A number of commentators have been talking about the perceived dichotomy between Agile techniques and architectural thinking. This post investigates some of the tensions between Big Up Front Design (BDUF) and You Aint Gonna Need It (YAGNI) thinking and looks at how the two approaches can in fact work together in complimentary ways.
The Rational Unified Process(RUP) was developed through the 1990's as a framework for software engineering best practices. Features such as iterations, simplicity, focus on value and regular feedback were identified as being important for Asuccessful software engineering. A number of authors have built methodologies that adapt UP to different project domains. This article examines some of them.
Mike Cohn and others present their case to why you should consider structuring your teams around software "features" rather than software "components".
IBM Rational and InfoQ preent an eBook, Scaling Agile with C/ALM, "dedicated to all of the functional and dysfunctional organizations that are eager to break down the organizational and cultural silos, and become a finely tuned software delivery machine." The eBook explores the barriers to team integration and scaling and then shows, in detail, how to overcome these obstacles.
IBM announces three new ways for businesses to utilize cloud computing: standardized services on the IBM cloud, private cloud services behind the firewall (managed by the business or IBM) and Cloud burst a way to seamless incorporate secure public clouds to accommodate "overflow" demand for services.
Promoting, sustaining, and evolving agile practices in an organization requires expertise and experience. Initially, many companies bring in outside experts to help get things started. Laura Moore has described a model, based on the Blue Angels, which companies can use to develop and deploy internal experts.
There have been a lot of discussions and debates about the optimal team size for maximum productivity. While most Agilists agree that smaller teams are more functional and productive as compared to larger teams, however defining the optimal team size is still a challenge.
Scrum has proven effective at promoting communication between members of a development team. The question of how to scale this high-bandwidth communication across teams, especially in large organizations, remains an area of active exploration and debate. Will Read has proposed a mesh-network inspired alternative to the popular Scrum-of-Scrums meeting for achieving this goal.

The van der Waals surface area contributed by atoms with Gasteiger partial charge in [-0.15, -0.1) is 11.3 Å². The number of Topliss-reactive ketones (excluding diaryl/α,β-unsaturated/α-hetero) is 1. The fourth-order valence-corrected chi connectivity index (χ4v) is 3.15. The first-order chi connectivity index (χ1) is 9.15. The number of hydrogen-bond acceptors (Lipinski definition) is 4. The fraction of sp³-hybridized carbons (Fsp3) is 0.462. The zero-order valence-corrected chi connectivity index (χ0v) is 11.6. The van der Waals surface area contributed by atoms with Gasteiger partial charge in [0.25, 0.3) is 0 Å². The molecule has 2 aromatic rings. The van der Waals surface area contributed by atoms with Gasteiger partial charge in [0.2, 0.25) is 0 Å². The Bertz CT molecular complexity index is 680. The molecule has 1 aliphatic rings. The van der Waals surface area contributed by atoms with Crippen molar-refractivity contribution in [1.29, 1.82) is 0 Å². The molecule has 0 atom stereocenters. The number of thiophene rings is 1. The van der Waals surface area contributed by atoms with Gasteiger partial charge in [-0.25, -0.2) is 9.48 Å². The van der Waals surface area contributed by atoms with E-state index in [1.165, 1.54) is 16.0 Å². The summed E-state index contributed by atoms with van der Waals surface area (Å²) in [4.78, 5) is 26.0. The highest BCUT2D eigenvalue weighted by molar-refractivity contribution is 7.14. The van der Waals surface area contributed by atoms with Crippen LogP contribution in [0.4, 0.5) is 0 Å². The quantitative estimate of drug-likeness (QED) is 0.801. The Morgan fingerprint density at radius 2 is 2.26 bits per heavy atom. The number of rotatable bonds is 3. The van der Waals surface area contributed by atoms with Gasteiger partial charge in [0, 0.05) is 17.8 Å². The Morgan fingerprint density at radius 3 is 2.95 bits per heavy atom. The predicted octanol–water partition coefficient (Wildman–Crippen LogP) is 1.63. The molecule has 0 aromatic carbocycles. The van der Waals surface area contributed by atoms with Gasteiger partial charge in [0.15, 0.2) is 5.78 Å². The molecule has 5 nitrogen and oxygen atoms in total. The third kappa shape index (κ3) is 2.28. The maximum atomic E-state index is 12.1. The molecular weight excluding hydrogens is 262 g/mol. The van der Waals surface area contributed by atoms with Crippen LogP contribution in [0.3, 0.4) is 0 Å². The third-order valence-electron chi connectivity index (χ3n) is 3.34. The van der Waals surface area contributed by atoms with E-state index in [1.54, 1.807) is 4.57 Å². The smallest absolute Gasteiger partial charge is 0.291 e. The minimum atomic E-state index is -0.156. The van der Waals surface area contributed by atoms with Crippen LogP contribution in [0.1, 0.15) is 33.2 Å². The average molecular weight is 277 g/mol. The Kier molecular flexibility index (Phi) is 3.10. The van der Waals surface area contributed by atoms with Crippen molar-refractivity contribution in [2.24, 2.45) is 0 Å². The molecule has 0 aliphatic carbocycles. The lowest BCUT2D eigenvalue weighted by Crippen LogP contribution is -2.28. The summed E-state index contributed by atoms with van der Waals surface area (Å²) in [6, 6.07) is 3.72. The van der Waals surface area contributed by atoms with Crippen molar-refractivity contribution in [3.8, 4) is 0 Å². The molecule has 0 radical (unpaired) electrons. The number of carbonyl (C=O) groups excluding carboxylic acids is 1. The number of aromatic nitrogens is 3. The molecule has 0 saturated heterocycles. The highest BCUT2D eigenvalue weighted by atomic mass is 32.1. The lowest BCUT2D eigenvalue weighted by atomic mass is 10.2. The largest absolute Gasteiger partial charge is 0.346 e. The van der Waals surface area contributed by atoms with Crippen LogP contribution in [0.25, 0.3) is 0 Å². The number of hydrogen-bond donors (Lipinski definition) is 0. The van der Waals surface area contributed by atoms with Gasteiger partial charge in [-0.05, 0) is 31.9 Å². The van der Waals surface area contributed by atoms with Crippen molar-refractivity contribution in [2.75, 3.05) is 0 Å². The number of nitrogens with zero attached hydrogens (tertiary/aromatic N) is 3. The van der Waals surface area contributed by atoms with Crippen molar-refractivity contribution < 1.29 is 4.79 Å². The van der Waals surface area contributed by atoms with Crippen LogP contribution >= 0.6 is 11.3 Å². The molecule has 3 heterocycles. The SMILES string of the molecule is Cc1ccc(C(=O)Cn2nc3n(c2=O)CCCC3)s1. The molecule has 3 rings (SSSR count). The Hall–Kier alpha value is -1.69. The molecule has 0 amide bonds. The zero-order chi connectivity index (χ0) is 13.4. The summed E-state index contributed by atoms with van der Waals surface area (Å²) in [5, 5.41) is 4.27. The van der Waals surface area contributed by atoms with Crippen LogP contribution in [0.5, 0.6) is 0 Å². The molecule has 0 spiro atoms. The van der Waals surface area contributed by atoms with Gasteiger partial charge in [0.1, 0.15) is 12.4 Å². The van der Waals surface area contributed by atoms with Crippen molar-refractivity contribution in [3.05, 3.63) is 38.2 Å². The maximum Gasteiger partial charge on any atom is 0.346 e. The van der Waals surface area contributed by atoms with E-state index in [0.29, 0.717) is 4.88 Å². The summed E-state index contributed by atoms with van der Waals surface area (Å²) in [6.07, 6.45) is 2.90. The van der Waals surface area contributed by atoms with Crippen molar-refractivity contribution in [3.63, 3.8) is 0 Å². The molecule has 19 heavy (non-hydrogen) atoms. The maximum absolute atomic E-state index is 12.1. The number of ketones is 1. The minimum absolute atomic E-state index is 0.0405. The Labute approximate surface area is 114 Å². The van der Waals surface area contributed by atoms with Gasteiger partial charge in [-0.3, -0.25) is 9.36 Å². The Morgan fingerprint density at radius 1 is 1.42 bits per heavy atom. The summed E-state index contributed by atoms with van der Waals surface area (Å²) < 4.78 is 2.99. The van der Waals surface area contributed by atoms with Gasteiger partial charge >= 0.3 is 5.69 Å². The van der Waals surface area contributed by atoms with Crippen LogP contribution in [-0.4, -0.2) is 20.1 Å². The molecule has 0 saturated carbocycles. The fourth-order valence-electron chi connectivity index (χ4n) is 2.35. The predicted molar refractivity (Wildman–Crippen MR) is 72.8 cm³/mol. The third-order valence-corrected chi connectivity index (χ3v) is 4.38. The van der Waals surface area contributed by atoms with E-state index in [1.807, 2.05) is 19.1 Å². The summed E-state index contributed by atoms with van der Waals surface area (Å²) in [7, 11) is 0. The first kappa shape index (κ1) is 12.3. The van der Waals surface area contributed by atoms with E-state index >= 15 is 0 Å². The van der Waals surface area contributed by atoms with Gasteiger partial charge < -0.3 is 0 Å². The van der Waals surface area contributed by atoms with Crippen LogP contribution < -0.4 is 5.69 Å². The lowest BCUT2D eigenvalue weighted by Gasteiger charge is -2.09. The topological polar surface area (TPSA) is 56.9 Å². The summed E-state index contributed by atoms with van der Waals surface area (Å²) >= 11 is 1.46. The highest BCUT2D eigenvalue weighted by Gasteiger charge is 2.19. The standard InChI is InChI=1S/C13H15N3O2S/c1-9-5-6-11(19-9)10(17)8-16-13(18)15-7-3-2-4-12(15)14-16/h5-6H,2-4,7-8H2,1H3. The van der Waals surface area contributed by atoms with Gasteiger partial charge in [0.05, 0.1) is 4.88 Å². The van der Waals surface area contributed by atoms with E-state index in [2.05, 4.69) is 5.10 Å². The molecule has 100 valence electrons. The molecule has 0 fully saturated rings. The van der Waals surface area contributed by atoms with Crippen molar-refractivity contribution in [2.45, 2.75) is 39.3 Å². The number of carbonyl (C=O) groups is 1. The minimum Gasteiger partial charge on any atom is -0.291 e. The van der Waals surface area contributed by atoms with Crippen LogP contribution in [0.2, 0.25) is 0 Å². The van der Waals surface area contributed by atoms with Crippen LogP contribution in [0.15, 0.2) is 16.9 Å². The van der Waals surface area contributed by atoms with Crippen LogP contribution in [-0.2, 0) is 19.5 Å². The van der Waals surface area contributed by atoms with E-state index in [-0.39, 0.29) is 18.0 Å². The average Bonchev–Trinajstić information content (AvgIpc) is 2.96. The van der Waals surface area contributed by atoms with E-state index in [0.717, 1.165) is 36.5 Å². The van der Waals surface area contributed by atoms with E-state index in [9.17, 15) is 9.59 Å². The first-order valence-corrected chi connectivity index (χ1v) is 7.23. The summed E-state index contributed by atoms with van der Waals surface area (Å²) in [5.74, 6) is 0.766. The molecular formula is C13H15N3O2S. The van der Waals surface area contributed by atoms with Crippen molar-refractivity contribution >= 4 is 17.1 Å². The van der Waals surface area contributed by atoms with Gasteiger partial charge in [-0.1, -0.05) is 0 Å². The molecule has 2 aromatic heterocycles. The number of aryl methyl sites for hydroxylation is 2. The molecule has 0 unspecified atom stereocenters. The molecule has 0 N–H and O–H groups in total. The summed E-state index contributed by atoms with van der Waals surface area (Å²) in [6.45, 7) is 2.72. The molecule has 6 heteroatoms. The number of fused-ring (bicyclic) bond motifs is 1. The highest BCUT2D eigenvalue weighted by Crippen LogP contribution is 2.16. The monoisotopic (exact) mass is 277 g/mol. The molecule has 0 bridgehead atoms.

The Scrum of Scrums meeting "is an important technique in scaling Scrum to large project teams. These meetings allow clusters of teams to discuss their work, focusing especially on areas of overlap and integration." Allan Shalloway asked for people's experience "on Scrum-of-Scrums for coordinating teams vs scaling Scrum to the enterprise" he sees problems in with large groups (350 people).
The recent release of Clover 2.4 highlights a new "Test Optimization" feature that offers to speed up CI builds and allow developers to spend less time waiting for their tests to run. The feature leverages "per-test" coverage data to selectively run only the tests impacted by your code changes.
Despite increased adoption, many of the SOA projects are still failing Things are often getting so bad that in a recent SOA was called "Dead on Arrival". One of the ways to improve this situation is proper SOA governance.
Most Scrum adopters have their first doubt in terms of its scalability. Tobias Mayer suggests that before looking into quick solutions for complex problems, adopters should focus on understanding the principles of Scrum. Once the foundation is correctly laid, Scrum will take care of scaling itself.
Greg Smith offers an in-depth practical perspective on making your agile transition just as much about culture change as it is about process change.
MomentumSI released yesterday its SOA Framework -Harmony. It contains 5 perspectives which include Lifecycle, Governance, Technology, Maturity Model and Information Model. A SOA Framework is typically used to structure the organization, processes, activities, metadata... deployed for service construction.
What is an iteration in the Agile world? How is it different than previous ways the software community has performed iterations? Are there different types of iterations, and does it matter? The ScrumDevelopment list has been recently discussing type A, B, and C sprints (sprint = iteration in Scrum terminology) as defined by Jeff Sutherland and the ideas are relevant the the wider Agile community.